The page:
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Sen. Bernie Sanders, I-Vt., argued in a CNN town hall that a major sign of inequality can be seen in how much people pay for housing.
"I believe something is wrong in America today when you've got millions of families paying 40, 50, 60% of their limited incomes to put a roof over their heads," Sanders said.
Are millions of American families spending more on housing than almost anything else combined? We looked into the burden of housing for American families.
Sanders was talking about renters, a spokesperson for the Sanders 2020 campaign told PolitiFact. The campaign cited a study from the National Low Income Housing Coalition that said 10.7 million renter households spent more than half of their income on housing in 2017.
In 2016, households that spend over half of their total income in housing included about 11 million renters (out of 43.76 million renting households) and 7.5 million owners (out of 75 million owning households) nationwide, according to the Joint Center for Housing Studies at Harvard University. The center crunched the numbers from the American Community Survey data.
These families are considered "severely housing cost-burdened" by the Department of Housing and Urban Development.
The category of moderately cost-burdened (with 30 to 50% of income spent on housing) families add another 9.8 million to the renter households and 7.5 million to the owner households.
HUD uses the 30% threshold to determine if a household is house cost-burdened — a rule long been applied in academic research that families should spend no more than 30% of income on housing.
Rent burden, or the share of rent over household income, measures housing affordability and indicates quality of living. The median rent burden for American families was 25.4% in 2014, an analysis from the Organisation for Economic Co-operation and Development (OECD) found. The median mortgage burden is 15.9%. The United States has the 15th highest median rent and mortgage burden among its OECD counterparts.
Over the years, the renters’ burden has not improved. Former HUD secretary Shaun Donovan in 2014 pushed for housing finance reforms, saying, "This is the worst rental affordability crisis this country has ever known," according to HousingWire’s reporting.
Heavier burden of rent has not only affected lower-income households. More higher-income families have become cost-burdened, according to a report by the Harvard Joint Center for Housing Studies.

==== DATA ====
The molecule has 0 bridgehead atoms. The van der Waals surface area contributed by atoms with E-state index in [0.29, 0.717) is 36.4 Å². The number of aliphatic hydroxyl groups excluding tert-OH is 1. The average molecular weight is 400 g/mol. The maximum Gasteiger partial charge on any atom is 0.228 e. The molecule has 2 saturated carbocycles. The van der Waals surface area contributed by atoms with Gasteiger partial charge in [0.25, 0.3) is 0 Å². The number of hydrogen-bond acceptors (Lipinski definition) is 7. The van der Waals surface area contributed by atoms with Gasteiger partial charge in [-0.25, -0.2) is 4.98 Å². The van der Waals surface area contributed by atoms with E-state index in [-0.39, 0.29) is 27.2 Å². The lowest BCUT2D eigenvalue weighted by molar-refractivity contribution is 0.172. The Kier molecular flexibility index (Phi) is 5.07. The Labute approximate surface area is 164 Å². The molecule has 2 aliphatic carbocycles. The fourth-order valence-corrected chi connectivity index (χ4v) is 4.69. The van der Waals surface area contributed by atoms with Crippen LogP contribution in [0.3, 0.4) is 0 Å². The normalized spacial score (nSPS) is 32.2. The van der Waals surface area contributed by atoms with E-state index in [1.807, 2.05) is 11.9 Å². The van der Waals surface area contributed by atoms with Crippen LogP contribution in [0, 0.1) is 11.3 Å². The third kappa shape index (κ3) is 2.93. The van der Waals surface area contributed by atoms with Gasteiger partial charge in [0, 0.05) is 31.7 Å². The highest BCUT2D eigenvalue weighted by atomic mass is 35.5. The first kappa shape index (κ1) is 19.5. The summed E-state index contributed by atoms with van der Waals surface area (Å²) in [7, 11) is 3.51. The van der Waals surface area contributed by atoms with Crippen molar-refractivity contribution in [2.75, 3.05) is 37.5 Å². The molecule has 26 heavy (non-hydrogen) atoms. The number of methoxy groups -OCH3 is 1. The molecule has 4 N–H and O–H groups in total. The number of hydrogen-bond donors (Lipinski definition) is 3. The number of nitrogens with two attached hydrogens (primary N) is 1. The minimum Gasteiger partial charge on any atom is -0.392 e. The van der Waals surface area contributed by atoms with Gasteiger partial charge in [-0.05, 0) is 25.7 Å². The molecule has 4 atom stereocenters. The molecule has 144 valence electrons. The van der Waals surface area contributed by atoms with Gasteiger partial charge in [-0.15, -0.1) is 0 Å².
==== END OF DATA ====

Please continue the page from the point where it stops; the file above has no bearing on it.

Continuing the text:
Studies by the Harvard Joint Center for Housing Studies suggest that in 2001, 42% of American renter households spent more than 30% of their income to put a roof over heads. In 2016, the percentage of households has grown to 47%.
Sanders said that "millions of families" are paying "40, 50, 60% of their limited incomes to put a roof over their heads."
The most recent data shows that he’s right about both homeowners and renters all across the United States: there were about 18.5 million households spending more than 50% of their income on housing alone in 2016.
We rate his statement True.
CNN, Student asks Bernie Sanders about 'failures of socialism', April 22, 2019
Pew Research Center, For most U.S. workers, real wages have barely budged in decades, Aug. 7, 2018
Email interview with Kerry Donahue, Associate Director of Communications at Joint Center for Housing Studies at Harvard University, April 23, 2019
Email interview with Sarah Ford, Deputy Communications Director for Sanders 2020 campaign, April 23, 2019
Harvard Joint Center for Housing Studies, Measuring Housing Affordability:
Assessing the 30% of Income Standard, Sept. 2018
Joint Center for Housing Studies at Harvard University, Measuring The Nation’s Rental Housing Affordability Problems, June 2005
Harvard Joint Center for Housing Studies, State of the Nation’s Housing 2018, Table W-22: State–Cost-Burden Rates for Renters and Owners: 2016
Department of Housing and Urban Development, Rental Burdens: Rethinking Affordability Measures, Accessed April 23, 2019
HousingWire, HUD’s Donovan: This is the worst rental crisis in this nation, ever, April 22, 2014
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